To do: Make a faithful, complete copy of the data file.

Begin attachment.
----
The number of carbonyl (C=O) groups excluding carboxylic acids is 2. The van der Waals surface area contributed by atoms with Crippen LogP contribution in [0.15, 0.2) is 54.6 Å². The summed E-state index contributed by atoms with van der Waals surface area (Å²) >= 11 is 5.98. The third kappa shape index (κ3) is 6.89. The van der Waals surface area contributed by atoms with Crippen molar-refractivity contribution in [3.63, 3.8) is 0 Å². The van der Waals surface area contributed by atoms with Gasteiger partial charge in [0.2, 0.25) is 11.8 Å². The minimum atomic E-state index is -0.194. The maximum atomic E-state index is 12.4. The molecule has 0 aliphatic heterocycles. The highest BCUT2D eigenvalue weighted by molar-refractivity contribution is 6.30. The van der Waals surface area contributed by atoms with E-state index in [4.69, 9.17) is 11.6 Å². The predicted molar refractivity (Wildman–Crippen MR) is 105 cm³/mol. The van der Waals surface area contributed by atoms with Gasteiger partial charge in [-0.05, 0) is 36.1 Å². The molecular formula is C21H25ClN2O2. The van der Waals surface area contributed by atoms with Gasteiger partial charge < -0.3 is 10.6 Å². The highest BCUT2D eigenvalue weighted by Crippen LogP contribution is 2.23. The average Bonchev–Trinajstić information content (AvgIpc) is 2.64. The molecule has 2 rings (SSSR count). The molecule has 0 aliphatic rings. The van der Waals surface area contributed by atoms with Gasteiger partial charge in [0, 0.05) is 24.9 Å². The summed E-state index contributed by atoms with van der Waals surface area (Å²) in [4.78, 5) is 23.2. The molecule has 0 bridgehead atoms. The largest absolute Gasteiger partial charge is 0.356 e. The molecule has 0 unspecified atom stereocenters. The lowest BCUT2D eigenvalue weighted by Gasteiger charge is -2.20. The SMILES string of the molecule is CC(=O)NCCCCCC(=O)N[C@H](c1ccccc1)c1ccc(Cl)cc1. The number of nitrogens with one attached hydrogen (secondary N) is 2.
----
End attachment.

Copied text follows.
The number of carbonyl (C=O) groups excluding carboxylic acids is 2. The van der Waals surface area contributed by atoms with Crippen LogP contribution in [0.15, 0.2) is 54.6 Å². The summed E-state index contributed by atoms with van der Waals surface area (Å²) >= 11 is 5.98. The third kappa shape index (κ3) is 6.89. The van der Waals surface area contributed by atoms with Crippen molar-refractivity contribution in [3.63, 3.8) is 0 Å². The van der Waals surface area contributed by atoms with Gasteiger partial charge in [0.2, 0.25) is 11.8 Å². The minimum atomic E-state index is -0.194. The maximum atomic E-state index is 12.4. The molecule has 0 aliphatic heterocycles. The highest BCUT2D eigenvalue weighted by molar-refractivity contribution is 6.30. The van der Waals surface area contributed by atoms with E-state index in [4.69, 9.17) is 11.6 Å². The predicted molar refractivity (Wildman–Crippen MR) is 105 cm³/mol. The van der Waals surface area contributed by atoms with Gasteiger partial charge in [-0.05, 0) is 36.1 Å². The molecular formula is C21H25ClN2O2. The van der Waals surface area contributed by atoms with Gasteiger partial charge < -0.3 is 10.6 Å². The highest BCUT2D eigenvalue weighted by Crippen LogP contribution is 2.23. The average Bonchev–Trinajstić information content (AvgIpc) is 2.64. The molecule has 2 rings (SSSR count). The molecule has 0 aliphatic rings. The van der Waals surface area contributed by atoms with Gasteiger partial charge in [0, 0.05) is 24.9 Å². The summed E-state index contributed by atoms with van der Waals surface area (Å²) in [4.78, 5) is 23.2. The molecule has 0 bridgehead atoms. The largest absolute Gasteiger partial charge is 0.356 e. The molecule has 0 unspecified atom stereocenters. The lowest BCUT2D eigenvalue weighted by Gasteiger charge is -2.20. The SMILES string of the molecule is CC(=O)NCCCCCC(=O)N[C@H](c1ccccc1)c1ccc(Cl)cc1. The number of nitrogens with one attached hydrogen (secondary N) is 2.